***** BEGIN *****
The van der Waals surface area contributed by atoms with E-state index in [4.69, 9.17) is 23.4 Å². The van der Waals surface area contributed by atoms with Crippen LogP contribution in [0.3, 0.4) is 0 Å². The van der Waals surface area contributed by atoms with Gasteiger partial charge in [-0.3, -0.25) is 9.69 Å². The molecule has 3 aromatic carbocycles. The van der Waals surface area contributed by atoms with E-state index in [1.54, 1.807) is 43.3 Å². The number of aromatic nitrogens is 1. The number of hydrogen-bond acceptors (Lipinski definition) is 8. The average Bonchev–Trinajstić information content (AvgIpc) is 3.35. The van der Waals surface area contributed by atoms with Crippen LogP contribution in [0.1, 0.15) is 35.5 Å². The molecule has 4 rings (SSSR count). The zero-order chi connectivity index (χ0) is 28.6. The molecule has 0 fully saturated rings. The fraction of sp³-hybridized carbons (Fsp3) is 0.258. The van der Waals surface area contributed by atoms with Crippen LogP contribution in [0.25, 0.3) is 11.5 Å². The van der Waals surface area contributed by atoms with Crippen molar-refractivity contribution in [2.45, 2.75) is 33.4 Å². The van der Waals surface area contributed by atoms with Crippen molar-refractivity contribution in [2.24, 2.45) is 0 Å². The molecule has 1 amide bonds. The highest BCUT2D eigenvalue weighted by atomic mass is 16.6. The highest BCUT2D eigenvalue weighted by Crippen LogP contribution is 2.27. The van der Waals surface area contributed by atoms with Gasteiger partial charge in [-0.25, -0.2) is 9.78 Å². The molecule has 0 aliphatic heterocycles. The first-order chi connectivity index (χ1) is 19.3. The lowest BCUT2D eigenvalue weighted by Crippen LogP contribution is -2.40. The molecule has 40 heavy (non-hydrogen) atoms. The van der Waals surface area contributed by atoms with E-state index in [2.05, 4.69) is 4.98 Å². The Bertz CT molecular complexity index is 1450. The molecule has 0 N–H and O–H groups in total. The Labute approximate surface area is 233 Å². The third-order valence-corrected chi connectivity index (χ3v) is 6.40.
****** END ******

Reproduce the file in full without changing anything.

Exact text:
The van der Waals surface area contributed by atoms with E-state index in [4.69, 9.17) is 23.4 Å². The van der Waals surface area contributed by atoms with Crippen LogP contribution in [0.3, 0.4) is 0 Å². The van der Waals surface area contributed by atoms with Gasteiger partial charge in [-0.3, -0.25) is 9.69 Å². The molecule has 3 aromatic carbocycles. The van der Waals surface area contributed by atoms with E-state index in [1.54, 1.807) is 43.3 Å². The number of aromatic nitrogens is 1. The number of hydrogen-bond acceptors (Lipinski definition) is 8. The average Bonchev–Trinajstić information content (AvgIpc) is 3.35. The van der Waals surface area contributed by atoms with Crippen LogP contribution in [0.1, 0.15) is 35.5 Å². The molecule has 4 rings (SSSR count). The zero-order chi connectivity index (χ0) is 28.6. The molecule has 0 fully saturated rings. The fraction of sp³-hybridized carbons (Fsp3) is 0.258. The van der Waals surface area contributed by atoms with Crippen LogP contribution in [0.25, 0.3) is 11.5 Å². The van der Waals surface area contributed by atoms with Crippen molar-refractivity contribution in [2.45, 2.75) is 33.4 Å². The van der Waals surface area contributed by atoms with Crippen molar-refractivity contribution in [2.24, 2.45) is 0 Å². The molecule has 1 amide bonds. The highest BCUT2D eigenvalue weighted by atomic mass is 16.6. The highest BCUT2D eigenvalue weighted by Crippen LogP contribution is 2.27. The van der Waals surface area contributed by atoms with Gasteiger partial charge in [-0.25, -0.2) is 9.78 Å². The molecule has 0 aliphatic heterocycles. The first-order chi connectivity index (χ1) is 19.3. The lowest BCUT2D eigenvalue weighted by Crippen LogP contribution is -2.40. The molecule has 40 heavy (non-hydrogen) atoms. The van der Waals surface area contributed by atoms with E-state index in [2.05, 4.69) is 4.98 Å². The Bertz CT molecular complexity index is 1450. The molecule has 0 N–H and O–H groups in total. The Labute approximate surface area is 233 Å². The third-order valence-corrected chi connectivity index (χ3v) is 6.40.